“This is a pretty thin claim, in terms of a causal relationship between 4-methyl-imidazole and this form of cancer,” Judge Chen said.
“I have no idea whether the exposure level causes significant risks … and I don’t see any studies that have to do with humans.”
A U.S. District Court judge has dismissed with prejudice, a medical monitoring class action lawsuit that alleged consuming Diet Pepsi and Pepsi One soda products increases the risk of bronchioloalveolar cancer.
The named plaintiffs in the lawsuit relied on a report published by the National Toxicology Program (NTP) that concluded exposure to 4-methylimidazole (4-MEI) demonstrates an increased risk of cancer in mice. The same NTP report was also used as the basis for the California Office of Environmental Health Hazard Assessment’s (OEHHA) 2011 listing of 4-MEI as a Proposition 65 carcinogen.
However, in its analysis of NTP’s report, the Court determined the study implies that carcinogenic effects observed in mice may be species specific, since there was no similar increase in cancer in test rats.
The Court took note of NTP’s conclusion that the amounts of 4-MEI ingested from soft drinks may not be significant, finding that without significant exposure from Pepsi’s soft drink products, the plaintiffs could no establish a credible risk of cancer from typical soft drink consumption.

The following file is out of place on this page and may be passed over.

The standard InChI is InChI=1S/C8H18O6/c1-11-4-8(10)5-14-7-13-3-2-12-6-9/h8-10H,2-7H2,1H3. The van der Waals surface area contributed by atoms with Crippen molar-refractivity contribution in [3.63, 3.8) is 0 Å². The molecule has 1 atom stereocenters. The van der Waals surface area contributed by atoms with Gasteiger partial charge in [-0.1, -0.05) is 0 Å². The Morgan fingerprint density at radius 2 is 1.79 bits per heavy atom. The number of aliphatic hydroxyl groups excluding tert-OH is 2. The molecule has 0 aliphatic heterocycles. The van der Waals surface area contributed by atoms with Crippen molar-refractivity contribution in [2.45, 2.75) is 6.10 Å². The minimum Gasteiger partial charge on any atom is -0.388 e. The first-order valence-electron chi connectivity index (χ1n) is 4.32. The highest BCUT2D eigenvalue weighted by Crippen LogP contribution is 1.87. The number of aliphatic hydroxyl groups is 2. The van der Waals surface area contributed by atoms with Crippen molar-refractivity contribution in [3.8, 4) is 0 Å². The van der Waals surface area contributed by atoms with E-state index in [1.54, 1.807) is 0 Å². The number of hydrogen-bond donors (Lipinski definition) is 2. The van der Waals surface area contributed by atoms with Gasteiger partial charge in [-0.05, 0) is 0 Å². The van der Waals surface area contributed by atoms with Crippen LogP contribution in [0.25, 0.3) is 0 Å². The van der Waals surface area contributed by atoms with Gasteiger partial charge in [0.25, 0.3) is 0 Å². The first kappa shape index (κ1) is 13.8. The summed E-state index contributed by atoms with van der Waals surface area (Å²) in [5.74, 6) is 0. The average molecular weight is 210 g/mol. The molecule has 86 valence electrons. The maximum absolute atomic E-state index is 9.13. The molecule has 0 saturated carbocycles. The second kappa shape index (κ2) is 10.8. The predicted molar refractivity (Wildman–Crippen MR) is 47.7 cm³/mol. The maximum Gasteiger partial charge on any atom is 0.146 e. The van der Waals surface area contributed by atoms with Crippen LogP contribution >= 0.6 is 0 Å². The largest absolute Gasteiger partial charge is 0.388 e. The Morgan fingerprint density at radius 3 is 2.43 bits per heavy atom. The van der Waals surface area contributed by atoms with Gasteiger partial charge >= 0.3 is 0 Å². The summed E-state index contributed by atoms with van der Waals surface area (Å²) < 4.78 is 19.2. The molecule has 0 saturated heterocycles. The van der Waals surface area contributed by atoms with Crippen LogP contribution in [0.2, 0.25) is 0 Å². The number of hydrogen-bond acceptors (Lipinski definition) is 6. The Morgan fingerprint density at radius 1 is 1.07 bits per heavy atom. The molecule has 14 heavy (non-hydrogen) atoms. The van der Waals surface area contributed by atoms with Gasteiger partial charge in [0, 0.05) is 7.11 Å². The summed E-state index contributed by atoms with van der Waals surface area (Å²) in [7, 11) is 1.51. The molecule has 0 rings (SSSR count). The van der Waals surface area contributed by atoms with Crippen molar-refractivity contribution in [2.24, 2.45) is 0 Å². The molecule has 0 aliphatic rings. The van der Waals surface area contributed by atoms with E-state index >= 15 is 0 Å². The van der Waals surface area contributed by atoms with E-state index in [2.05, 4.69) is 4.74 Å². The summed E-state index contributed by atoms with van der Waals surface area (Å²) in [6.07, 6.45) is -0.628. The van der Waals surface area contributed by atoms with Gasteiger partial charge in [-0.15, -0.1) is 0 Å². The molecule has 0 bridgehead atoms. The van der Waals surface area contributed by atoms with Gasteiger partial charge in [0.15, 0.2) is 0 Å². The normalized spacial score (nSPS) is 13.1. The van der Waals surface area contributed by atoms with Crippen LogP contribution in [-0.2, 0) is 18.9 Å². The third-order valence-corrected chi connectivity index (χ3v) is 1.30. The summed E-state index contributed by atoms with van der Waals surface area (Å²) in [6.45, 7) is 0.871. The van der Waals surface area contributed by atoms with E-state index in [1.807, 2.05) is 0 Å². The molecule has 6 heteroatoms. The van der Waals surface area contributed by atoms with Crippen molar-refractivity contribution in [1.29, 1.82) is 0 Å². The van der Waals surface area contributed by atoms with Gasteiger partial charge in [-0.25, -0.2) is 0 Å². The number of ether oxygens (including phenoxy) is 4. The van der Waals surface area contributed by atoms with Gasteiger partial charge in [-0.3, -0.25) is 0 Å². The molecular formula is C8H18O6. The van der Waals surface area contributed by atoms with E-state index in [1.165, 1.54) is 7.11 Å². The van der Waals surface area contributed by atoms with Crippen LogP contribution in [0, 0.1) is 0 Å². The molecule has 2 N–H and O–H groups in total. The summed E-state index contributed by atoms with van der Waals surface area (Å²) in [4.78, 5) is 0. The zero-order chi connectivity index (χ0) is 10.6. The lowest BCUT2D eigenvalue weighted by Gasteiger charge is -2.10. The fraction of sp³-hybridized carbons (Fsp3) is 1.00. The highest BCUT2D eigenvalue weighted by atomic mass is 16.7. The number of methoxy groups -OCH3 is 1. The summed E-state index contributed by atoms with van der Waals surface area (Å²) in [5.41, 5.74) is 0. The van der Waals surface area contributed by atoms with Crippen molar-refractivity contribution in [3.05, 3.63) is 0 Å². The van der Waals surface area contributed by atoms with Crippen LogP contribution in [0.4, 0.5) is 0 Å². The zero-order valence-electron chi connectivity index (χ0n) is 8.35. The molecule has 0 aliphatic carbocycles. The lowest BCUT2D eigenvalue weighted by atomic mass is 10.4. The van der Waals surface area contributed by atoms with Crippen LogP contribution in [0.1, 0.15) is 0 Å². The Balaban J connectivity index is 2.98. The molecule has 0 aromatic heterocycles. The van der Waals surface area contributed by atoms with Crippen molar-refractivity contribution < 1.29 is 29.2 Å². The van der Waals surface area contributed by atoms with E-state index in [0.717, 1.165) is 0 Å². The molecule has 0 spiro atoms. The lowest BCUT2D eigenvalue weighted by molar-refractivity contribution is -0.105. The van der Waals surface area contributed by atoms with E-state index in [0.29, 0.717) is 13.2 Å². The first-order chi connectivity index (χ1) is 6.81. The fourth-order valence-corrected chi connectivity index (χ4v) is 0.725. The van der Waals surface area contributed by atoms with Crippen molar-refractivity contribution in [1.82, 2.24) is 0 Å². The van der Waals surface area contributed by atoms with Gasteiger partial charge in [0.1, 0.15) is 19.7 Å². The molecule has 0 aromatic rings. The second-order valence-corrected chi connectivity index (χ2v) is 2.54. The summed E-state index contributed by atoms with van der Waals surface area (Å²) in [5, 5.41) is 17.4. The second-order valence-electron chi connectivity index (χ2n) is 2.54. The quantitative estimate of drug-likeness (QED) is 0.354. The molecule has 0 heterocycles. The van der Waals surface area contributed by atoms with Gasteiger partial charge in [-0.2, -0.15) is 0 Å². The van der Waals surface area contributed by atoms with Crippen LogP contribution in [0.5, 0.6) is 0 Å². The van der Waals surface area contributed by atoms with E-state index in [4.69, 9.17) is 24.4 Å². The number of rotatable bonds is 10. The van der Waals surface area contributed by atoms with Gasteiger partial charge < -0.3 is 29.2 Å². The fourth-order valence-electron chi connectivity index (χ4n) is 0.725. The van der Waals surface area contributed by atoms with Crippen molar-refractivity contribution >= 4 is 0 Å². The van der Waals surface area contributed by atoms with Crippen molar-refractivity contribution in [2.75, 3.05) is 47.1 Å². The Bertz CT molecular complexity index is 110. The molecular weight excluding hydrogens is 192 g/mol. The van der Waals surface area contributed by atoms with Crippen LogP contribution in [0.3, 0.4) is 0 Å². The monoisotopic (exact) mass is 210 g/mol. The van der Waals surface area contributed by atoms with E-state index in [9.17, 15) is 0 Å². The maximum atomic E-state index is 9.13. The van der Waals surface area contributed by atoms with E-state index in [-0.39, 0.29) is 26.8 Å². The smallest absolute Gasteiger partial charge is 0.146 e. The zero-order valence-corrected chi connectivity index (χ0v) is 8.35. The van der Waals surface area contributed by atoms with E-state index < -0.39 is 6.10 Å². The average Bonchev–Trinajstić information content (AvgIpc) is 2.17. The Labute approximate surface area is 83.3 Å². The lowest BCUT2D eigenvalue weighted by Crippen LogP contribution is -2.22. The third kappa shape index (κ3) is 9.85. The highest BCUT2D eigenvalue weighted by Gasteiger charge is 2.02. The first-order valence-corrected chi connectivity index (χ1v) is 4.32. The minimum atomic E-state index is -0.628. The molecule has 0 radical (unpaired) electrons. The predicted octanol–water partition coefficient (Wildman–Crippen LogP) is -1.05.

The Court was also unwilling to apply the findings of the NTP report to human exposure, noting the study recognized that “various species absorb, distribute, metabolize, and excrete” the substance differently. More importantly, the Court declined to conclude that humans would be exposed to 4-MEI at the same level as the test mice in the NTP study—the equivalent of approximately 300 cans of soda per day.
U.S. District Court Judge Edward Chen said that in medical-monitoring cases, the controlling case appears to be a California appeals court’s ruling in Potter v. Firestone Tire & Rubber Co., 6 Cal.4th 965, which found that to obtain medical monitoring, plaintiffs have to show that a chemical is significantly likely to cause serious
disease. They also must rely on the testimony of medical experts, he said.
“Here, there’s not much dispute that lung cancer is serious, but the other factors are problematic,” Judge Chen said. For example, consumers’ exposure to the chemical at issue, 4-methylimidazole, varies from person to person, and the toxicity level of the chemical isn’t clear with respect to bronchioloalveolar cancer, he said.
Judge Chen noted that he was unaware of any studies showing a significant risk of cancer in humans from exposure to 4-MEI.
Judge Chen wrote in his dismissal that it is “difficult to meet the constitutional standing requirement of pleading an ‘injury in fact’ that is ‘not conjectural or hypothetical’ when the only ‘injury’ is the alleged need for monitoring for a future disease.”
The lawsuit had been severed from a related case filed in the U.S. District Court in Southern California because it included personal injury claims and sought medical monitoring for consumers of Pepsi soda products. The Southern California case alleges that PepsiCo misled consumers when it failed to provide a Proposition 65 warning to consumers that its soda products contain 4-MEI.